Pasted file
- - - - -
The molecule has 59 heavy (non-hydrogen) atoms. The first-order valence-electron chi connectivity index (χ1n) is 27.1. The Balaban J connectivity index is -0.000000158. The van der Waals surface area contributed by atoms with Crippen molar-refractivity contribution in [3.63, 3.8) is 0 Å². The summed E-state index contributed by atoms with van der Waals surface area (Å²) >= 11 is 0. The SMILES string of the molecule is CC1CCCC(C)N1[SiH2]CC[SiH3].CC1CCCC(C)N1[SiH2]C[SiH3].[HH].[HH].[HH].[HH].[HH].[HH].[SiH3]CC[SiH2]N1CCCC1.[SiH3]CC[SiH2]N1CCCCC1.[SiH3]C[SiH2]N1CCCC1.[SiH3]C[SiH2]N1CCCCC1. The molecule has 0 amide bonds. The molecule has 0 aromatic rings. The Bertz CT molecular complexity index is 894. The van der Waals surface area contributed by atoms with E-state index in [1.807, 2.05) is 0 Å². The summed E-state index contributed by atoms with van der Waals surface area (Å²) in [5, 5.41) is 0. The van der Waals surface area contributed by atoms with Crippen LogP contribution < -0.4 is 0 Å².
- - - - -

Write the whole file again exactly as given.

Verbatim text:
The molecule has 59 heavy (non-hydrogen) atoms. The first-order valence-electron chi connectivity index (χ1n) is 27.1. The Balaban J connectivity index is -0.000000158. The van der Waals surface area contributed by atoms with Crippen molar-refractivity contribution in [3.63, 3.8) is 0 Å². The summed E-state index contributed by atoms with van der Waals surface area (Å²) >= 11 is 0. The SMILES string of the molecule is CC1CCCC(C)N1[SiH2]CC[SiH3].CC1CCCC(C)N1[SiH2]C[SiH3].[HH].[HH].[HH].[HH].[HH].[HH].[SiH3]CC[SiH2]N1CCCC1.[SiH3]CC[SiH2]N1CCCCC1.[SiH3]C[SiH2]N1CCCC1.[SiH3]C[SiH2]N1CCCCC1. The molecule has 0 amide bonds. The molecule has 0 aromatic rings. The Bertz CT molecular complexity index is 894. The van der Waals surface area contributed by atoms with E-state index in [1.807, 2.05) is 0 Å². The summed E-state index contributed by atoms with van der Waals surface area (Å²) in [5, 5.41) is 0. The van der Waals surface area contributed by atoms with Crippen LogP contribution < -0.4 is 0 Å².